LOUISIANA, Mo. — Silent film stars Cam and Gloria Hardin left a legacy on the Silver Screen and an enduring impact on students’ futures in Cam’s hometown of Louisiana.
Neil Cameron Hardin Jr. began his journey following his father’s lead as an attorney, before heading to Hollywood to star in his first film, “The Broken Coin,” in 1915. Cam, as he was known, met his wife, Gloria, while they worked together at Balboa Amusement Producing Company. After starring in multiple films, the couple returned to Louisiana in 1921, beginning the momentum for a scholarship which benefits Louisiana High School graduates to this day.
Gloria Hardin told people to “try to leave things a little better than you found them.” When she passed away in 1989, she left $1.7 million in a trust. The interest is used to provide scholarships each year to LHS graduates.
Pam Todd-Watts, a 1988 LHS alum who has served on the school board for about 10 years, said students submit an essay on a different topic each year. The school board consists of alumni and one LHS teacher whose children are alumni as well. If a board member has a child vying for the scholarship, they abstain from voting on the numerically-designated essays.
Todd-Watts said the Hardin Scholarship has made a big impact for her two daughters, Katelyn Watts, 22, and Loni Michelle Watts, 20. Katelyn Watts donned the mascot outfit for the Louisiana Bulldogs, and she received the Hardin Scholarship upon her graduation. Her mom remembers the exciting sequence of events, beginning with the fun memories as mascot at LHS.
“She went to Central Methodist in Fayette, and she said ‘what do I have to do to wear a mascot costume?’” Todd-Watts said, noting they had a surprising response when she demonstrated her passion for the job. “They said, ‘we’ll give you a scholarship if you’ll be our mascot.’ That’s how it went down.”
Loni Michelle also received the scholarship, and attends CMU with her sister. They’ve taken on the roles of Eddie and Ellie for the Central Methodist University Eagles. Recently, Katelyn Watts presented a proposal for her Master’s Degree, and she is now in charge of coaching and recruiting the mascots at the university. The school is paying for her Master’s degree. She graduated last year, and she is teaching special education while pursuing her Master’s degree.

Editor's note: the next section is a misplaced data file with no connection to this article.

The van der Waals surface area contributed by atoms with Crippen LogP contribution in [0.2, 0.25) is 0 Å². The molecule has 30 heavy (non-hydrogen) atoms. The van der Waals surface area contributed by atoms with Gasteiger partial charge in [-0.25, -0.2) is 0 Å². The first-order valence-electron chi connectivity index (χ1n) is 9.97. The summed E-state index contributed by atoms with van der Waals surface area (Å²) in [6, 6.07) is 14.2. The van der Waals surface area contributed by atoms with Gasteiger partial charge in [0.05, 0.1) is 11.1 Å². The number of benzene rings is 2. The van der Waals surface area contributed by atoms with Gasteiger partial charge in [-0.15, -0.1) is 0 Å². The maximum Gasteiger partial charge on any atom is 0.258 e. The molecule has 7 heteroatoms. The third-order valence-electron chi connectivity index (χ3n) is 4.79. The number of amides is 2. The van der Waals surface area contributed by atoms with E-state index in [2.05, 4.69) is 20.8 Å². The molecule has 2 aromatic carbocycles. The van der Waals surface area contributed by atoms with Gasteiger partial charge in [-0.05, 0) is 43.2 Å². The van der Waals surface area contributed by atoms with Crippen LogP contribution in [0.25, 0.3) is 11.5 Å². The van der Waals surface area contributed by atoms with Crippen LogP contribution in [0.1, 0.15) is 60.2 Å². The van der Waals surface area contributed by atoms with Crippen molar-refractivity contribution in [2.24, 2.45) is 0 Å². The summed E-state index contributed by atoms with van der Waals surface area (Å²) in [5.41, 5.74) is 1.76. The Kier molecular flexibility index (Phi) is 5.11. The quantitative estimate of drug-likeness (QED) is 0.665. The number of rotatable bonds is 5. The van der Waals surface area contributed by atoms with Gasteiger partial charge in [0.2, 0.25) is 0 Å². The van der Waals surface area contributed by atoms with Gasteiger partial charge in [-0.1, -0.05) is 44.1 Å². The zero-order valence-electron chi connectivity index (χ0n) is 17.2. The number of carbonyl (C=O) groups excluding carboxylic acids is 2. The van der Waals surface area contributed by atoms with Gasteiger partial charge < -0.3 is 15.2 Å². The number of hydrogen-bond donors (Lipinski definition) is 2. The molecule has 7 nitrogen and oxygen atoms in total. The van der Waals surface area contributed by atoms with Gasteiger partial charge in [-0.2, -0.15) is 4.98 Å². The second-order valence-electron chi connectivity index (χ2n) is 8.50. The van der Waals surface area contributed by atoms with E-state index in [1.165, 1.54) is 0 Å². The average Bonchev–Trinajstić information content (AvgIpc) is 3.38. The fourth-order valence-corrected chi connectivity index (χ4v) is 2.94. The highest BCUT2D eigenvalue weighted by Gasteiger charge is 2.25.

Todd-Watts said the number of students who have been affected by the scholarship is almost impossible to count. Due to the pandemic, the Hardin Scholarship “seemed especially generous this year,” with scholarships assisting several students.
She stressed how the board members work hard each year to be as fair as possible to each student as they award the scholarships and decide upon the amount given.
“I know for a fact — my kids — it’s helped out tremendously,” Todd-Watts said. “Any amount you can get helps out, but we’ve been very blessed in Louisiana School District.”
Todd-Watts said she makes it to every event involving her daughters at CMU. She is proud to be “momma Eagle” as her children continue on their path toward success. And she was quick to recommend students look into the Hardin Scholarship by reaching out to Emily Calvin, a fellow LHS alum and the guidance counselor at the high school.
“I just encourage all kids to apply, because you never, ever know,” Todd-Watts said. “Just apply, apply, apply. Get the scholarships. They’re out there. They’re waiting for you, and this is one that’s close to the heart. It comes from the school, per se. Get out there and get it done.”
Editor’s Note: Brent Engel contributed to this report. His story, “Silent film stars leave lasting legacy,” appeared in the June 24, 2014 edition of the Hannibal Courier-Post.